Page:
Catalonia’s Socialists won a big victory, as parties in support of independence were relegated below a majority. The PSC achieved its “best result since 2003,” while a struggling separatist movement declined from 74 combined seats out of 135 to just 61 in the new Parliament. However, a divided political landscape for unionist parties will necessitate the PSC reaching out to independence supporters in order to govern, a situation which could lead to new elections if negotiations go south.

ArrowSpain last appeared on the Hot List at #8, looking at the emergence of the separatist far-right in this election.
Joey Pfeifer
6
Panama – Uncertain terrain
Presidential election held May 5, 2024

Will Panama’s new president live up to his promises? Jose Raul Mulino ran as the definitive successor to Ricardo Martinelli, a businessman and former president who presided over an economic boom. Many Panamanians still have fond memories of Martinelli’s term, and gave Mulino a first-round win after he campaigned firmly on Martinelli’s legacy. Mulino will have steep work cut out for him to make progress in Panama’s “more uncertain political and economic terrain,” though, and resting on nostalgia may not prove an effective strategy for long.

ArrowPanama last appeared on the Hot List at #5, with the newly-elected mayor of Panama City.
7
Tunisia – Sarcastic quip
Presidential election in 2024

The latest episode in Tunisia’s ongoing crackdown on dissent involves a lawyer jailed for making a “sarcastic quip” on television. Tunisia’s Lawyers Council denounced the arrest of Sonia Dahmani and called for a “nationwide general strike to be held by all lawyers.” Dahmani’s crime: questioning whether Tunisia is really “extraordinary” in a discussion on migration to the country, responding to the president’s racist claims about a “conspiracy to push thousands of undocumented migrants from sub-Saharan Africa to Tunisia.” Tunisia will hold its presidential election this fall, with prospects already dim for its democratic conduct.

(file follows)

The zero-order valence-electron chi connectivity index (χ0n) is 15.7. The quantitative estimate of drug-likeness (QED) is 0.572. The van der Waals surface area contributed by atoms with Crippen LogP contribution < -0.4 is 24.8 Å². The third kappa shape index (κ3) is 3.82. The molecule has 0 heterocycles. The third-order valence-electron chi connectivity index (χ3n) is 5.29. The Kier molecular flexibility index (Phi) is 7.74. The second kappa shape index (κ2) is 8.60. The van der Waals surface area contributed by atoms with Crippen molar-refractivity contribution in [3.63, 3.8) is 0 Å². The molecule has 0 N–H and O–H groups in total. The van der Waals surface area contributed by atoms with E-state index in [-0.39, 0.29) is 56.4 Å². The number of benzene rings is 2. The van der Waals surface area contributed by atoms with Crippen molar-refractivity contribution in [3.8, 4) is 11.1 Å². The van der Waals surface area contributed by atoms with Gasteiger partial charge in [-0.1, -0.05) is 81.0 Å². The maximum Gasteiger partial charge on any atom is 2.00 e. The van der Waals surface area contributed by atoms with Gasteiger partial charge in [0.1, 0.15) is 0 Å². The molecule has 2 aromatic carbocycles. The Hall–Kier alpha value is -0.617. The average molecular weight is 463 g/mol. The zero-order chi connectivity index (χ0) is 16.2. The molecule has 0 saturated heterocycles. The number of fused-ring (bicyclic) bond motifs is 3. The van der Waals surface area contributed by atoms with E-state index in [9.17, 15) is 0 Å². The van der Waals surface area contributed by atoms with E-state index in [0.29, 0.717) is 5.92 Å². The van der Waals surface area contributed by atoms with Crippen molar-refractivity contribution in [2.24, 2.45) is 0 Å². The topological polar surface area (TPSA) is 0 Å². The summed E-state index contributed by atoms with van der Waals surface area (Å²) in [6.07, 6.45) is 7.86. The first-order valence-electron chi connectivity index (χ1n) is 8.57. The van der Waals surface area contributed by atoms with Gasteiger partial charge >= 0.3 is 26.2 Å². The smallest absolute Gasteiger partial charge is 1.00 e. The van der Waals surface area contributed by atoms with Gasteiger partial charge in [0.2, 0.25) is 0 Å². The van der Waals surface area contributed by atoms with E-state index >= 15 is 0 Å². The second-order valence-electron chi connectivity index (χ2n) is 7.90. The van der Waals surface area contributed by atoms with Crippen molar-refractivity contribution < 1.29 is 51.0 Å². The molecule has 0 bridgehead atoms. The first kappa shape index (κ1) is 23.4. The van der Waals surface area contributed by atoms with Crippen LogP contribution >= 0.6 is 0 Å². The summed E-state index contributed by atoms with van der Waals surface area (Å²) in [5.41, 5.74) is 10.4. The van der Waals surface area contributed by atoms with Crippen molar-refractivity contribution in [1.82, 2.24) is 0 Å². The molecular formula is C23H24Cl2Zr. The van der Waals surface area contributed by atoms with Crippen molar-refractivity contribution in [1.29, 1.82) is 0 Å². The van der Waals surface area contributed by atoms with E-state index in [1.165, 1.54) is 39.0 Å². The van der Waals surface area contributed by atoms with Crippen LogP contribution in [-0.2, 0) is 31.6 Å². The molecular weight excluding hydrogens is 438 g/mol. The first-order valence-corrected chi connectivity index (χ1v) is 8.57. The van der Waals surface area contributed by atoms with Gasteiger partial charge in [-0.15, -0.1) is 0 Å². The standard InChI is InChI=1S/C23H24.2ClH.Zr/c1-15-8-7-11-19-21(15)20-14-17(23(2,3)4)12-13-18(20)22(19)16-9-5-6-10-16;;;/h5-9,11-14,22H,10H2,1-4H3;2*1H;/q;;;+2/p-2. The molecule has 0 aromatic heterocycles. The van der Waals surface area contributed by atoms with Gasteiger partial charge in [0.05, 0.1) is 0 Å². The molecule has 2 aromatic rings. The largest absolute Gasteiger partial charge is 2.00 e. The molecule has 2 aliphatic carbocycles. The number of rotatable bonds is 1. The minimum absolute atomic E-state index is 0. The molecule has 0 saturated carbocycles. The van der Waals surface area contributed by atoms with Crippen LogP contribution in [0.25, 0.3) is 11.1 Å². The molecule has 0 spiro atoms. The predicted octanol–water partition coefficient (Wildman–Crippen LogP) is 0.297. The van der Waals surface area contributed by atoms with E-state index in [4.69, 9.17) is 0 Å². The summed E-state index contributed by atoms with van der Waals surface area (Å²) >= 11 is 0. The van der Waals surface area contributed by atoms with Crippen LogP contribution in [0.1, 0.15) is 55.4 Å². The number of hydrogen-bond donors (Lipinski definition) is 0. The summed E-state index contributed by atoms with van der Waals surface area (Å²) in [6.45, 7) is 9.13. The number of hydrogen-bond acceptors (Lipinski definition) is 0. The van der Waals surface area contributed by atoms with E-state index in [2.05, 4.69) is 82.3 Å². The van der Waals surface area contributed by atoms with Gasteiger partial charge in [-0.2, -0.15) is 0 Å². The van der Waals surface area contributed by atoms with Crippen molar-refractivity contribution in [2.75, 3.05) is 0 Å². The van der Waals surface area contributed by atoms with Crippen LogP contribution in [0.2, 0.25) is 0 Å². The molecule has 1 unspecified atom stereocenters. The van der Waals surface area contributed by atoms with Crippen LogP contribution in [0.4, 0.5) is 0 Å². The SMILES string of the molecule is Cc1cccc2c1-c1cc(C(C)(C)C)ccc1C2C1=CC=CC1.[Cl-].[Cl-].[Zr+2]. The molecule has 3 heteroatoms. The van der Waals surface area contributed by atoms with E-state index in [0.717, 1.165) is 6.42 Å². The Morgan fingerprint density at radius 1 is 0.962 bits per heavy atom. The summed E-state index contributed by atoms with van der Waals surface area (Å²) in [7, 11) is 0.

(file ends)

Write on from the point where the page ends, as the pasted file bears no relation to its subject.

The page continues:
ArrowTunisia last appeared on the Hot List at #9, with a look at President Kais Saied's ongoing crackdown against dissent.
Joey Pfeifer
8
Japan – No-nonsense mayor
Regional election on July 7, 2024

A popular small-town mayor will attempt to ascend to the governors’ office in Tokyo. Known for viral incidents such as “tweeting about a city council member who was loudly snoring,” Shinji Ishimaru has cultivated a reputation as a “no-nonsense” leader “willing to take on the establishment.” Though Hiroshima is nowhere near Tokyo, Ishimaru wants to parachute into the role of governor, possibly taking on incumbent Yuriko Koike, who may not run for another term in July’s election.

ArrowJapan last appeared on the Hot List at #9, featuring a resigning governor who said he intends to "become a hermit."
9
Ireland – Not Fein
Legislative elections in 2025

For the first time since 2021, Sinn Fein has lost its polling lead. At times riding as high as 30% in polls, the latest Ipsos survey sees the left-wing nationalist movement at 23%, tied with the Irish prime minister’s Fine Gael party. The figure represents a decline of 5 points from the previous Ipsos poll in Ireland. As explained by Reuters, Sinn Fein’s falling support “opens up a possible path to re-election” for Ireland’s coalition government-of-rivals, which has seen beleaguered polling support until now.

ArrowThis is Ireland's first appearance on the Hot List.
Joey Pfeifer
THE BIG READ
Reuters/Piroschka van de Wouw

The Dutch far-right has imposed its influence on the broader right-wing political landscape, according to an editorial in French newspaper Le Monde. Geert Wilders and his PVV are now “calling the shots” for parties of the center-right and right, getting their new coalition partners to agree to an anti-immigration agenda “so radical,” that “experts find it hard to see how they could be applied.” While Wilders will not be prime minister, he has pulled Dutch politics firmly onto his turf, subjugating parties like Rutte’s VVD, which the article claims drew itself into disaster by attempting to emulate the PVV’s campaigning against immigration.